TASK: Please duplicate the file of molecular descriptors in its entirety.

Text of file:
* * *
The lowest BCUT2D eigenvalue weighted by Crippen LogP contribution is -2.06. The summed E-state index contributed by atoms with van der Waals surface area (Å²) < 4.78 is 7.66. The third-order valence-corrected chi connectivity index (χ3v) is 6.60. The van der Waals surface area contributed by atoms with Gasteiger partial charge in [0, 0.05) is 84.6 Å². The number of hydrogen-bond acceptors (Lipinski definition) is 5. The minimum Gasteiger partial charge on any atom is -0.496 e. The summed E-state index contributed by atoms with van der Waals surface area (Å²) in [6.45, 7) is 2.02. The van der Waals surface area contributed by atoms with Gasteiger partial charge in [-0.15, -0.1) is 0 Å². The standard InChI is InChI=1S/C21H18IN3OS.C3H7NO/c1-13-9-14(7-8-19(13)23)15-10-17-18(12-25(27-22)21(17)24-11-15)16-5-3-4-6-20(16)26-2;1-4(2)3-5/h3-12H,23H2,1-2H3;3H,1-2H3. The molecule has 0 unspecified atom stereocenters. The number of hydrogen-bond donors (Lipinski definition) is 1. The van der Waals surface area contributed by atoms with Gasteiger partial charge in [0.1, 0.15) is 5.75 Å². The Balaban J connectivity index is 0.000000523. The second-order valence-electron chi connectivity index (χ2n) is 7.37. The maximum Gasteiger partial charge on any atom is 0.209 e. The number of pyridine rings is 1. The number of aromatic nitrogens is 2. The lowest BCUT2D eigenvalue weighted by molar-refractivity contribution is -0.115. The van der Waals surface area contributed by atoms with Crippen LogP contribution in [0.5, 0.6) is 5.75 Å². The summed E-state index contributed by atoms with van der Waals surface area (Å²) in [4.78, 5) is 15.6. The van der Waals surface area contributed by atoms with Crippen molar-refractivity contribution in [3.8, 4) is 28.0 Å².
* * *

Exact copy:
The lowest BCUT2D eigenvalue weighted by Crippen LogP contribution is -2.06. The summed E-state index contributed by atoms with van der Waals surface area (Å²) < 4.78 is 7.66. The third-order valence-corrected chi connectivity index (χ3v) is 6.60. The van der Waals surface area contributed by atoms with Gasteiger partial charge in [0, 0.05) is 84.6 Å². The number of hydrogen-bond acceptors (Lipinski definition) is 5. The minimum Gasteiger partial charge on any atom is -0.496 e. The summed E-state index contributed by atoms with van der Waals surface area (Å²) in [6.45, 7) is 2.02. The van der Waals surface area contributed by atoms with Gasteiger partial charge in [-0.15, -0.1) is 0 Å². The standard InChI is InChI=1S/C21H18IN3OS.C3H7NO/c1-13-9-14(7-8-19(13)23)15-10-17-18(12-25(27-22)21(17)24-11-15)16-5-3-4-6-20(16)26-2;1-4(2)3-5/h3-12H,23H2,1-2H3;3H,1-2H3. The molecule has 0 unspecified atom stereocenters. The number of hydrogen-bond donors (Lipinski definition) is 1. The van der Waals surface area contributed by atoms with Gasteiger partial charge in [0.1, 0.15) is 5.75 Å². The Balaban J connectivity index is 0.000000523. The second-order valence-electron chi connectivity index (χ2n) is 7.37. The maximum Gasteiger partial charge on any atom is 0.209 e. The number of pyridine rings is 1. The number of aromatic nitrogens is 2. The lowest BCUT2D eigenvalue weighted by molar-refractivity contribution is -0.115. The van der Waals surface area contributed by atoms with Crippen LogP contribution in [0.5, 0.6) is 5.75 Å². The summed E-state index contributed by atoms with van der Waals surface area (Å²) in [4.78, 5) is 15.6. The van der Waals surface area contributed by atoms with Crippen molar-refractivity contribution in [3.8, 4) is 28.0 Å².